After reading the set of clues, the students are asked to render them comprehensible by using them to compose a story of their own in advance of reading the actual tale. The object is not for the student to guess the details or the exact relations among the events and characters of the story, but to simply compare their own story guess to the author’s actual account. Steps to follow in the story impression strategy: 1. Introduce the strategy. 2. Use large newsprint, a transparency, or SMART board to show students the Tory chain. 3.
Read the clues together, and explain how the arrows link one clue to another in a logical order. 4. Demonstrate how to write a Story guess. 5. Invite the students to read the actual story silently, or initiate a shared reading experience. Afterward, discuss how the class-composed version is similar to and different from the author’s story. 6. For subsequent stories, use story impressions to have students write individual story predictions. Or have them work in cooperative teams to write a group-composed story guess. Establishing Problematic Perspectives
Don’t waste your time!
Order your assignment!
Creating problems to be solved or perspectives from which readers approach text material provides an imaginative entry into a text selection. For example, the teacher’s role in creating problematic perspectives is: 1) Providing the time to discuss the problem, raising questions, and seeking possible solutions before reading and then 2) Assigning the reading material that will help lead to resolution and conceptual development. Creating a perspective (a role) for the student is one way to get into reading. Students in these roles find themselves solving problems that force them to SE their knowledge and experience.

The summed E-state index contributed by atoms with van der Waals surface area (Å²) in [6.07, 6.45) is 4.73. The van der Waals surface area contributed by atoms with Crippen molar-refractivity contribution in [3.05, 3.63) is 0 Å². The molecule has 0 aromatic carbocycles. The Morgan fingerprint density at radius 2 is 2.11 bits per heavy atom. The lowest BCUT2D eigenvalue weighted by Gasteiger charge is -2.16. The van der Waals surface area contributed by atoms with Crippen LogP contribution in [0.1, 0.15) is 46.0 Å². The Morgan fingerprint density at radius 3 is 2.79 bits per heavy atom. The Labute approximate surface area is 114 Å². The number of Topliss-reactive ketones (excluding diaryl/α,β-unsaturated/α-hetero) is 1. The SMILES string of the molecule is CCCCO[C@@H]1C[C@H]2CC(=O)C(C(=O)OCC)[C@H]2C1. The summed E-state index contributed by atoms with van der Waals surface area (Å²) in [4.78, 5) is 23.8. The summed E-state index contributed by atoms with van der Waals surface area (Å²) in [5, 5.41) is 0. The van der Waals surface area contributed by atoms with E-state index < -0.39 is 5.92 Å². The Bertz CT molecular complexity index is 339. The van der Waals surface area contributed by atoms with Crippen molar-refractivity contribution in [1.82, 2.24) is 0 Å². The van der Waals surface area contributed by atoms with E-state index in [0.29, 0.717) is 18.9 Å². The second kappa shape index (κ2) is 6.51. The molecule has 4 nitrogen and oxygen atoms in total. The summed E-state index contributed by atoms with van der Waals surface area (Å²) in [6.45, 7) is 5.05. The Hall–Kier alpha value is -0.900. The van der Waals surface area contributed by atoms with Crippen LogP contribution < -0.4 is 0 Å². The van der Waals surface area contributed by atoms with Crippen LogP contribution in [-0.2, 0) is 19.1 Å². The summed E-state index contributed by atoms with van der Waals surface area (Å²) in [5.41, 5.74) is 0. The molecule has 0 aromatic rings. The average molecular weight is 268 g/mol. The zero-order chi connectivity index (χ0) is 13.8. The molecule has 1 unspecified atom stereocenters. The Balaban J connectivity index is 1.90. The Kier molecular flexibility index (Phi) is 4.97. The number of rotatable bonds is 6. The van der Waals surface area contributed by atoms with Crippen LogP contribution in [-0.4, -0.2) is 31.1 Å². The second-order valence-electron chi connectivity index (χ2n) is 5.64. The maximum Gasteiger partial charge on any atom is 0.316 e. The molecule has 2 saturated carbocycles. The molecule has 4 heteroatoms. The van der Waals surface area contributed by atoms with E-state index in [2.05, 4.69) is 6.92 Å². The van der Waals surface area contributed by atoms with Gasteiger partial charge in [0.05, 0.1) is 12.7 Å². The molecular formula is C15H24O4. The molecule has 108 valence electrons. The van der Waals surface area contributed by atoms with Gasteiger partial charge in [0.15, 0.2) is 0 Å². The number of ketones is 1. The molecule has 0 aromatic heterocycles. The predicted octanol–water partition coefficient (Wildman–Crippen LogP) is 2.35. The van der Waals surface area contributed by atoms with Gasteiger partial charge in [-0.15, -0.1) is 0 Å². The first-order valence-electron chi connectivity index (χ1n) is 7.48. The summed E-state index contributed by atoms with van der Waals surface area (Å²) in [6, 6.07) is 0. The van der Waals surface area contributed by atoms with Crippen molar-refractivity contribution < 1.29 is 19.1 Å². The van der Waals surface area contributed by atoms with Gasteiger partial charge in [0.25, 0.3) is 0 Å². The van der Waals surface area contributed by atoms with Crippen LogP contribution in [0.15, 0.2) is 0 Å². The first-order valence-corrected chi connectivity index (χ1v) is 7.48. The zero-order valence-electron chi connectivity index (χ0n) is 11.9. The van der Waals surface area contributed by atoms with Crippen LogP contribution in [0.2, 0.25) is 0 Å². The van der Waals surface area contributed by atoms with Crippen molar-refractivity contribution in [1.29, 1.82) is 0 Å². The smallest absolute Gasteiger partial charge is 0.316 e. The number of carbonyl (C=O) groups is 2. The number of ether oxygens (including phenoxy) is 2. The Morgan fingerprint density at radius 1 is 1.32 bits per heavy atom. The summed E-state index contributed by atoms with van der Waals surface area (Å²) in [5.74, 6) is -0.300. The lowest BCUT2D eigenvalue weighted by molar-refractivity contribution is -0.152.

Guided Imagery Students’ ability to visualize what they are reading is an important component for developing comprehension. Guided imagery allows students to explore concepts by creating mental images. Samples (1977) recommends guided imagery, among other things, as s means of: Building an experience base for inquiry, discussion, and group work Exploring and stretching concepts Solving and clarifying problems Exploring history and the future Exploring other lands and worlds Making Predictions Prediction strategies activate thought about the content before read ins.
Students must rely on what they know through previous study and experience to make educated guesses about the material to be read. You can facilitate student-centered purposes by creating anticipation about the meaning of what will be read. Anticipation Guides An anticipation guide is a series of statements to which students must respond individually before reading the text. Their value lies in the discussion that takes place after the exercise. Analyze the material to be read. Determine the major ideas- implicit and explicit- with which students will interact.
Write those ideas in short, clear declarative statements. These statements should in some way reflect the world in which the students live or about which they know. Put these statements in a format that will elicit anticipation and prediction. Discuss the students’ predictions and anticipations before they read the text selection. Assign the text selection. Have the students evaluate the statements in light of the author’s intent and purpose. Contrast the readers’ predictions with the author’s intended meaning. Question What has been your experience with guided imagery? Is guided imagery effective?